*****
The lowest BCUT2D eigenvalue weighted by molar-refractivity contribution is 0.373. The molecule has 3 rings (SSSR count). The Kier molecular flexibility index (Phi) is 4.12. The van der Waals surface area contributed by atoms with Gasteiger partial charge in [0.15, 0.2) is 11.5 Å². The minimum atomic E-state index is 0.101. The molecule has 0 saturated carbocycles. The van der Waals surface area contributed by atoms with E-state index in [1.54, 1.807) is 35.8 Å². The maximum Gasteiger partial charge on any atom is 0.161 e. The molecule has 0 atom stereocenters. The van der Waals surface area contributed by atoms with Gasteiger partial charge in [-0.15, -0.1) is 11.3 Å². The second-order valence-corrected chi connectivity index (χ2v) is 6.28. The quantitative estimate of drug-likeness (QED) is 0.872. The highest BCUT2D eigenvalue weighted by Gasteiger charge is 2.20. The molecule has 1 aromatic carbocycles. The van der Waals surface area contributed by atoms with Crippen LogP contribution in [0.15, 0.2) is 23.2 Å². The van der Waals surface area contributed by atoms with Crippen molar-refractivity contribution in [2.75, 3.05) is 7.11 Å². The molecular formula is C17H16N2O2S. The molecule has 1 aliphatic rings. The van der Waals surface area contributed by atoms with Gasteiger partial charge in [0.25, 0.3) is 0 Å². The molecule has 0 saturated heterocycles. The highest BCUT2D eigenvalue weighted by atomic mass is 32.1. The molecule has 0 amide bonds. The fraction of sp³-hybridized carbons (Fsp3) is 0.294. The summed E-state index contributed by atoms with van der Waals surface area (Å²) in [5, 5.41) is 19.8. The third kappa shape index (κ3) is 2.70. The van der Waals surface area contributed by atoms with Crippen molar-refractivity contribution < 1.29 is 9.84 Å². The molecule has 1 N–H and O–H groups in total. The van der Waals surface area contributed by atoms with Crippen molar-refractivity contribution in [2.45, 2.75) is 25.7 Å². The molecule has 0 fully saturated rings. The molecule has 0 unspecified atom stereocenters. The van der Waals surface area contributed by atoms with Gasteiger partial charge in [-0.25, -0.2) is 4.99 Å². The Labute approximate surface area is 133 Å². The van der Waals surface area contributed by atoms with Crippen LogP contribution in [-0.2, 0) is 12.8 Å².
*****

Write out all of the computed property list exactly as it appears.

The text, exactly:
The lowest BCUT2D eigenvalue weighted by molar-refractivity contribution is 0.373. The molecule has 3 rings (SSSR count). The Kier molecular flexibility index (Phi) is 4.12. The van der Waals surface area contributed by atoms with Gasteiger partial charge in [0.15, 0.2) is 11.5 Å². The minimum atomic E-state index is 0.101. The molecule has 0 saturated carbocycles. The van der Waals surface area contributed by atoms with E-state index in [1.54, 1.807) is 35.8 Å². The maximum Gasteiger partial charge on any atom is 0.161 e. The molecule has 0 atom stereocenters. The van der Waals surface area contributed by atoms with Gasteiger partial charge in [-0.15, -0.1) is 11.3 Å². The second-order valence-corrected chi connectivity index (χ2v) is 6.28. The quantitative estimate of drug-likeness (QED) is 0.872. The highest BCUT2D eigenvalue weighted by Gasteiger charge is 2.20. The molecule has 1 aromatic carbocycles. The van der Waals surface area contributed by atoms with Crippen LogP contribution in [0.15, 0.2) is 23.2 Å². The van der Waals surface area contributed by atoms with Crippen molar-refractivity contribution in [2.75, 3.05) is 7.11 Å². The molecular formula is C17H16N2O2S. The molecule has 1 aliphatic rings. The van der Waals surface area contributed by atoms with Gasteiger partial charge in [0.25, 0.3) is 0 Å². The molecule has 0 saturated heterocycles. The highest BCUT2D eigenvalue weighted by atomic mass is 32.1. The molecule has 0 amide bonds. The fraction of sp³-hybridized carbons (Fsp3) is 0.294. The summed E-state index contributed by atoms with van der Waals surface area (Å²) in [5, 5.41) is 19.8. The third kappa shape index (κ3) is 2.70. The van der Waals surface area contributed by atoms with Crippen molar-refractivity contribution < 1.29 is 9.84 Å². The molecule has 1 N–H and O–H groups in total. The van der Waals surface area contributed by atoms with Crippen molar-refractivity contribution in [2.45, 2.75) is 25.7 Å². The molecule has 0 fully saturated rings. The molecule has 0 unspecified atom stereocenters. The van der Waals surface area contributed by atoms with Gasteiger partial charge in [-0.25, -0.2) is 4.99 Å². The Labute approximate surface area is 133 Å². The van der Waals surface area contributed by atoms with Crippen LogP contribution in [-0.2, 0) is 12.8 Å².